Floods displace London tenants at downtown apartment buildings
The Red Cross says it's assisting 20 people after two floods over the weekend
The Red Cross was kept busy after flooding at two downtown apartment buildings in London, Ont. over the weekend.
A four-storey walk-up at 34 Covent Market Place, which is sandwiched between Fanshawe College's downtown campus and Hotel Metro, experienced a burst fire sprinkler line on the top floor Friday afternoon, which spread down through the lower units and businesses.
According to an update posted on the door of the building, the London Fire Department deemed it necessary to evacuate all of the units.
"London Hydro has determined the building is unsafe due to catastrophic water damage and as a result has turned hydro off to the entire building," read the notice.
There's no word on the severity of the damage or when tenants will be able to return to their apartments, but it could take months.
The local chapter of the Red Cross says it's assisted 13 people from the building, providing shelter, food and clothing.
"We called in a number of volunteers, three people besides myself went out," said David Schiller, a volunteer with the Red Cross. "The city usually has a city bus there so the beneficiaries can sit in from the cold and we were able to meet with them and find accommodations."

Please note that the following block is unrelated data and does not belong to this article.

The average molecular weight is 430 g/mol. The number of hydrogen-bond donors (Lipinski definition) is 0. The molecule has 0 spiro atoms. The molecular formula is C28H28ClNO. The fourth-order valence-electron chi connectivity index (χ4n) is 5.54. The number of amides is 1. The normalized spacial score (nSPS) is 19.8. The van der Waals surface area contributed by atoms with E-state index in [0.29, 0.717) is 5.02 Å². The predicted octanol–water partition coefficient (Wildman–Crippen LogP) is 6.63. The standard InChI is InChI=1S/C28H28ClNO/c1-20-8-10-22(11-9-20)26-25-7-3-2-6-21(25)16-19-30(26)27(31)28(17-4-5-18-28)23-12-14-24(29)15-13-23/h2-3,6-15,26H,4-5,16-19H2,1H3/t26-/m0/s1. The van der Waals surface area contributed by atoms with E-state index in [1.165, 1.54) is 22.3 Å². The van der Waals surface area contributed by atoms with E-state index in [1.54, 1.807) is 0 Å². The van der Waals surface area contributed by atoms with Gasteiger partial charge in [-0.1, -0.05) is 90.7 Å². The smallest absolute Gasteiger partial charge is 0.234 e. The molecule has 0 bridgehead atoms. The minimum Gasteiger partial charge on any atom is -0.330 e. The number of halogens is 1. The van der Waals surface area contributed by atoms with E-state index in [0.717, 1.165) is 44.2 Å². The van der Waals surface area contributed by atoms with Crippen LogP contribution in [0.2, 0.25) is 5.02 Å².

Schiller says that the non-profit works with the City of London to find shelter at local hotels until victims can arrange for alternate accommodations or for their insurance to take over.
Restaurant and clothing store forced to shut down
Latino Flavours and clothing store Bela Boutique were also affected by the flooding and forced to close.
"Out of nowhere, there was water coming from all over the ceilings," said Johnny Vasquez, owner of Latino Flavours.
"Everybody started panicking, we had customers all over. We got the customers out and the next thing we knew the building was on lock down."
Vaquez says it will be at least two months before they will be allowed to rebuild the restaurant.
"We can't do anything. All of our stuff was a write-off, everything inside, everything's gone," said Vasquez. "They're taking down the whole restaurant as well."
He said they made it through the construction on Dundas Street and had big plans for the Juno awards, but now they are left wondering what they're going to do.
A second flood took place at 285 Queens Ave, just east of Wellington Street on Sunday. The Red Cross says it's assisted seven people from that location.
Deputy Fire Chief Jack Burt says those occupants are set to return to their homes Monday and Tuesday.
Burt said the building shares a corridor with 275 Queens Ave and 440 Wellington Street, which were both impacted by the flooding.
"We had a significant amount of floods throughout the city this weekend based on burst water pipes," he said, noting up to 50 water main breaks were reported on Sunday.